New breed of mobile ads aim to amuse, not annoy
This year's Mobile World Congress may prove to sceptics of mobile phone advertising that it's not about uninvited banners and annoying pop-ups any more.
At the Barcelona event, which kicked off yesterday, companies from Shazam, which recognises songs in background noise, to Nokia's maps unit will showcase applications that have helped create a new breed of mobile ads. Advertisers are betting those apps, along with bigger smartphone displays and faster network connections, will grab consumers' attention.
The move of online commercials from the desktop computer to smartphones and tablets is set to accelerate, with spending on mobile ads forecast to jump 37 per cent this year, according to research firm Gartner. Facebook, the largest social media network, has shown that its focus on wireless can pay off, having garnered more than half of its ad revenue from wireless devices for the first time in the most recent quarter.
"What has changed in the past six months in mobile ads? Facebook," said Victor Malachard, chief executive of Adfonic, an ad-space purchasing platform for mobile that counts Samsung Electronics and carmaker Peugeot among its clients. "Facebook has been able to demonstrate at scale that mobile advertising works - that has grown the pie for all of us."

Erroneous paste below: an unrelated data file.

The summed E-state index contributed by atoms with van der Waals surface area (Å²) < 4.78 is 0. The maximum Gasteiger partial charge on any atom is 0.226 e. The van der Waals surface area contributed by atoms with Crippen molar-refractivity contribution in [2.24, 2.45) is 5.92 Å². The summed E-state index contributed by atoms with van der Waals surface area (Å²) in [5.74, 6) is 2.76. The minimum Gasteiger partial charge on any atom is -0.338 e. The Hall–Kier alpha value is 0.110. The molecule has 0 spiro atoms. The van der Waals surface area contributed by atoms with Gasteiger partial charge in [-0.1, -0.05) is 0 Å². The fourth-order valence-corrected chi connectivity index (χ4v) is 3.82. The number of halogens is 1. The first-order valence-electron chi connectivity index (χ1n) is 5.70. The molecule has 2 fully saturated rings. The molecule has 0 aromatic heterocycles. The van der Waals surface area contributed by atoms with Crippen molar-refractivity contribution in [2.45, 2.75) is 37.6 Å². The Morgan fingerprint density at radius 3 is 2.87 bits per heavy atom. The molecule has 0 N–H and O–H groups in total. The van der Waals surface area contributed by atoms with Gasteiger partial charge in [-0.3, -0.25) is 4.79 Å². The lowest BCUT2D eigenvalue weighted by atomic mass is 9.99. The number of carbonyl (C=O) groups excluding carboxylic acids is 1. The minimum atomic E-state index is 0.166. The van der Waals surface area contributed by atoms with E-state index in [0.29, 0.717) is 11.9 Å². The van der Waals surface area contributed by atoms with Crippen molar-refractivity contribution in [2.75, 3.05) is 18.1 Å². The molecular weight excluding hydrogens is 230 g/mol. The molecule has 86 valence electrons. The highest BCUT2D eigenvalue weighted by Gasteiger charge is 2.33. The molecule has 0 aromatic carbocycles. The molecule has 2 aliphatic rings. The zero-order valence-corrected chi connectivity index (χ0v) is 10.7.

Spending on mobile ads will probably reach US$18 billion this year, and may more than double to US$42 billion by 2017, according to Gartner. It will "really take off" in the next three years because the pool of smartphone users has become big enough for advertisers to devote a bigger portion of their budget on, said Gartner research director Stephanie Baghdassarian.
Advertisers want you to use your smartphone to scan, hover and tap. At this year's National Football League Super Bowl, ads for Bud Light beer and Jaguar cars showcased "shazaming".
Using Shazam's application during Bud Light's ad unlocked a free song that could be downloaded to the phone, while Jaguar's started a video game.
With its listen-in feature, Shazam is collecting information about when and how ads manage to attract consumers' attention, as well as how they react. With that data, the company can build up user profiles to generate analysis it can then sell to brands.
Location-based programs developed by the likes of Nokia's Here unit and Yelp are vying for advertisers' attention. Yelp's application, for example, recommends restaurants, shops and bars as users point a phone's camera around. The localisation data and how one reacts to Yelp's suggestions will help the company accumulate knowledge about the user.
WPP's mobile marketing agency, Joule, recently promoted Yum Brands' 24-hour KFC chain in China by allowing potential customers to locate their closest restaurant with just one click and share that on social networks.